The British government is presiding over the destruction of the Irish peace process Martin McGuinness, Sinn Fein's chief negotiator, said on a visit to London yesterday.
Mr McGuinness was in the capital to highlight the breakdown of negotiations last week between Sinn Fein and the British government and to try and win international backing.
The talks foundered over the decommissioning of arms and convening all-party negotiations on Northern Ireland's future. Despite intense Anglo- Irish diplomacy and a series of meetings between Michael Ancram, the Northern Ireland Minister, and Mr McGuinness, the two sides seem no closer to agreement than before talks started several months ago.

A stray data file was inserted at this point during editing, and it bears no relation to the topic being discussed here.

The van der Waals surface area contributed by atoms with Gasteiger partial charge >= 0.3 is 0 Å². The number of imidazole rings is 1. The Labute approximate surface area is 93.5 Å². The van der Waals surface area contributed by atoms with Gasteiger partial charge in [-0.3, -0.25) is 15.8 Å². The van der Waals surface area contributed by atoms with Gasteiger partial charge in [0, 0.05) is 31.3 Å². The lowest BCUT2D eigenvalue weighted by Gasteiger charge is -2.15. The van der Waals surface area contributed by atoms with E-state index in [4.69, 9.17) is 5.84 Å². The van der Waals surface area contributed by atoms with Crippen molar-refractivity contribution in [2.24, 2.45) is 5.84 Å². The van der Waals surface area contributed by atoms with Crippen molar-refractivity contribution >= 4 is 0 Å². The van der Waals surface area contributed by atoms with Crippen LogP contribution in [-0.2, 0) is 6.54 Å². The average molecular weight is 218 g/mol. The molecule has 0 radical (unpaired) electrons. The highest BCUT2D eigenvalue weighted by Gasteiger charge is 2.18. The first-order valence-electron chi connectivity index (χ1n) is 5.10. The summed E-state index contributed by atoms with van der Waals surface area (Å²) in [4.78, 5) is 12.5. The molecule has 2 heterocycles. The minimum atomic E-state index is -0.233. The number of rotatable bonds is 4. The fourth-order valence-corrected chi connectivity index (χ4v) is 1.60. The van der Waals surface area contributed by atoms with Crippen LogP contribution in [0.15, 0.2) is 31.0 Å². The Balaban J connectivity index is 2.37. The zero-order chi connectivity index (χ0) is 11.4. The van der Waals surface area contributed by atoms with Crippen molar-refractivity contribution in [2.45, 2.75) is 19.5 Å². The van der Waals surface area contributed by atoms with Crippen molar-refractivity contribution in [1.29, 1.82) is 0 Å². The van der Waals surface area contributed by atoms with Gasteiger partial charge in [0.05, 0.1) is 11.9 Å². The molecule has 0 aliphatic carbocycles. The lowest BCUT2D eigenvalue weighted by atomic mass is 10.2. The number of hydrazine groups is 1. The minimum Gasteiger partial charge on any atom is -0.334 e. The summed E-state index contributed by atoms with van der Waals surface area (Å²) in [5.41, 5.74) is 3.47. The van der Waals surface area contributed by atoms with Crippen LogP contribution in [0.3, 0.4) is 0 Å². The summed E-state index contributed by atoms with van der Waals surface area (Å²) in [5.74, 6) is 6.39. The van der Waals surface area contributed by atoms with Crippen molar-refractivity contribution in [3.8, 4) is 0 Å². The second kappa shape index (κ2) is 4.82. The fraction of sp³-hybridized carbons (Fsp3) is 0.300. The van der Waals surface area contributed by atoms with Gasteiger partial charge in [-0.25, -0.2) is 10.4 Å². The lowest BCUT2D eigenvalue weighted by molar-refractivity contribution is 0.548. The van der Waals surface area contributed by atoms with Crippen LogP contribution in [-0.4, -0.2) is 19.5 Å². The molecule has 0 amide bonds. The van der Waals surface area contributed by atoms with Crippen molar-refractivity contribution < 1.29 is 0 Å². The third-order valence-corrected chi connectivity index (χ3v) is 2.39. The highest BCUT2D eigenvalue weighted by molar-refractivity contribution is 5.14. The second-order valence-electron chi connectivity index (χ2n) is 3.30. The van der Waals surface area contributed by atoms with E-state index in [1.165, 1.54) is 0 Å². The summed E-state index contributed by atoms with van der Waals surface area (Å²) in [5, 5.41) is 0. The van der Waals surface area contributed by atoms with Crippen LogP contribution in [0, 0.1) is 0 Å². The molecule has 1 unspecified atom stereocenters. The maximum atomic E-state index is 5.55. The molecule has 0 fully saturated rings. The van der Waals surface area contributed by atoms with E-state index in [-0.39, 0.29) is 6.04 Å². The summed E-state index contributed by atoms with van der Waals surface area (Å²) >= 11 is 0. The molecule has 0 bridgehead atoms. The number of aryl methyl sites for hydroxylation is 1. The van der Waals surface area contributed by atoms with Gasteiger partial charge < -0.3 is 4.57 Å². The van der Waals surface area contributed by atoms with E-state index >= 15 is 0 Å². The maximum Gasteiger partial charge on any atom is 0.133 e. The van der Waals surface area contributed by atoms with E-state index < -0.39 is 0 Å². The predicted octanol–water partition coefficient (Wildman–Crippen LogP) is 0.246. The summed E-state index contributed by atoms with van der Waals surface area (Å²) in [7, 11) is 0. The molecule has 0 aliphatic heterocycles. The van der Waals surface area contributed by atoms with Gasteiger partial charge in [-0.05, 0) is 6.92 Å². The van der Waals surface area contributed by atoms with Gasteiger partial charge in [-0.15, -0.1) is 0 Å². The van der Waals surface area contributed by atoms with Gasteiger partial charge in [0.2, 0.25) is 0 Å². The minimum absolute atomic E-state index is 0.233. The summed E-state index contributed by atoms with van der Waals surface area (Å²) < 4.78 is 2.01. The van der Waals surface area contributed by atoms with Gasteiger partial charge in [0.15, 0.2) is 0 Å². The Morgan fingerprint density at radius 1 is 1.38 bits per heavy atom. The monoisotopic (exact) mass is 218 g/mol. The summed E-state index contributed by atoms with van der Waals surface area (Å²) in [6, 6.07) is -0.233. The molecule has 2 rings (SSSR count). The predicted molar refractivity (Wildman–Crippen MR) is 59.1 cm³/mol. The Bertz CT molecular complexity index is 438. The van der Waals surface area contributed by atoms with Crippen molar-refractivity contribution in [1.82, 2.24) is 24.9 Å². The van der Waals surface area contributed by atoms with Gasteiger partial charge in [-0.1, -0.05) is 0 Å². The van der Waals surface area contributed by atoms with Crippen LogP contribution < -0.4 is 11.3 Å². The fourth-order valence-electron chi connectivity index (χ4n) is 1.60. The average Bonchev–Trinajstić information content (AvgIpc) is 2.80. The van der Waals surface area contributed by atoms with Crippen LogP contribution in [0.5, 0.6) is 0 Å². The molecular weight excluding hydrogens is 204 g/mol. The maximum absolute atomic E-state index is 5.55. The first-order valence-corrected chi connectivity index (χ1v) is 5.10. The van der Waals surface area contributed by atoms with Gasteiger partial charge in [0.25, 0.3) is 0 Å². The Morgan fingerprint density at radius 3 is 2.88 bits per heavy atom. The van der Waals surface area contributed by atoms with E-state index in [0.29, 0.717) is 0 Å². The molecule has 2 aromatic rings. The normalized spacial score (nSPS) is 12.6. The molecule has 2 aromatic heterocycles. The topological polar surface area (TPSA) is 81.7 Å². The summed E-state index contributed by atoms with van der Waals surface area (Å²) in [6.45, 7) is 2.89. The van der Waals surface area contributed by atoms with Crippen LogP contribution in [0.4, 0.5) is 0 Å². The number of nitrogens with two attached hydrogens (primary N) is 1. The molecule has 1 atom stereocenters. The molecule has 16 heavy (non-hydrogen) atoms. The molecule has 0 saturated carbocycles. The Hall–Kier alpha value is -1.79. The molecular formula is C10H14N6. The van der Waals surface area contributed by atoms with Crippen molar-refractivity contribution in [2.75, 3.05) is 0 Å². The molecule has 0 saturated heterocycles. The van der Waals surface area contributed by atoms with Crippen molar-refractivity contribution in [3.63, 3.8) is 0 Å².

Sinn Fein wants all-party talks to discuss the province's future but steadfastly refuses to hand over any IRA arms. The British government insists that arms should be decommissioned before the talks begin.
Mr McGuinness said the insistence on the decommissioning of IRA arms was a thinly veiled attempt to force their surrender. He said that a surrender "was not on offer to them".
He said Sinn Fein's work to build the peace process had been undermined by John Major. As a result, he said, Mr Major was presiding over the death of the peace process.
"If we don't resolve the conflict, the potential for further conflict will always be there. I am not making threats. I am stating a political fact of history," Mr McGuinness said.
The Northern Ireland Office insisted it was not seeking an IRA surrender but simply wanted them to begin decommissioning their arms.
Sinn Fein is hoping that the President Bill Clinton's visit this month will help kick-start the peace process.Reuse content